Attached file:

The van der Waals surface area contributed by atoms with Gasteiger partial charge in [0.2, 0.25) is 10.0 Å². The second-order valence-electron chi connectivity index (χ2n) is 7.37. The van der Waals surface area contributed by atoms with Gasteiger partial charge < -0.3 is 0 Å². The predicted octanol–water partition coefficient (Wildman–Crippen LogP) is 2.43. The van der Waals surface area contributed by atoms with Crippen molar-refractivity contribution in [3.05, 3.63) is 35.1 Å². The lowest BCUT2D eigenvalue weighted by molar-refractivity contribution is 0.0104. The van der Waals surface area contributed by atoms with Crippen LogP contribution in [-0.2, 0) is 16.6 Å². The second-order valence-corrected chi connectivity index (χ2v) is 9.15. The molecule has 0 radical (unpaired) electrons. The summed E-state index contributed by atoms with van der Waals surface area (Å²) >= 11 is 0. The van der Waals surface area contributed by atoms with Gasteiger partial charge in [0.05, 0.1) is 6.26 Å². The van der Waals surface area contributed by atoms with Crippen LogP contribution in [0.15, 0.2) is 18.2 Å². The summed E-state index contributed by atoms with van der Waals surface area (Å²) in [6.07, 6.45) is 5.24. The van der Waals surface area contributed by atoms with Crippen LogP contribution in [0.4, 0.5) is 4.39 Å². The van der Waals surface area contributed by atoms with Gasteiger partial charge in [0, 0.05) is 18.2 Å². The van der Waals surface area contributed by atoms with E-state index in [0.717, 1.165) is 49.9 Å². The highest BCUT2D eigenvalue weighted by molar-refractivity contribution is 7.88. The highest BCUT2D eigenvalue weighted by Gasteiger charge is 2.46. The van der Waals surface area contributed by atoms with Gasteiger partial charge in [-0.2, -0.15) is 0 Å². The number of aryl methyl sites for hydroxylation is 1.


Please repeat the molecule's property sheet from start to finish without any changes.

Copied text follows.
The van der Waals surface area contributed by atoms with Gasteiger partial charge in [0.2, 0.25) is 10.0 Å². The second-order valence-electron chi connectivity index (χ2n) is 7.37. The van der Waals surface area contributed by atoms with Gasteiger partial charge < -0.3 is 0 Å². The predicted octanol–water partition coefficient (Wildman–Crippen LogP) is 2.43. The van der Waals surface area contributed by atoms with Crippen molar-refractivity contribution in [3.05, 3.63) is 35.1 Å². The lowest BCUT2D eigenvalue weighted by molar-refractivity contribution is 0.0104. The van der Waals surface area contributed by atoms with Crippen LogP contribution in [-0.2, 0) is 16.6 Å². The second-order valence-corrected chi connectivity index (χ2v) is 9.15. The molecule has 0 radical (unpaired) electrons. The summed E-state index contributed by atoms with van der Waals surface area (Å²) >= 11 is 0. The van der Waals surface area contributed by atoms with Gasteiger partial charge in [0.05, 0.1) is 6.26 Å². The van der Waals surface area contributed by atoms with Crippen LogP contribution in [0.15, 0.2) is 18.2 Å². The summed E-state index contributed by atoms with van der Waals surface area (Å²) in [6.07, 6.45) is 5.24. The van der Waals surface area contributed by atoms with Crippen LogP contribution in [0.4, 0.5) is 4.39 Å². The van der Waals surface area contributed by atoms with Gasteiger partial charge in [0, 0.05) is 18.2 Å². The van der Waals surface area contributed by atoms with E-state index in [0.717, 1.165) is 49.9 Å². The highest BCUT2D eigenvalue weighted by molar-refractivity contribution is 7.88. The highest BCUT2D eigenvalue weighted by Gasteiger charge is 2.46. The van der Waals surface area contributed by atoms with Gasteiger partial charge in [-0.2, -0.15) is 0 Å². The number of aryl methyl sites for hydroxylation is 1.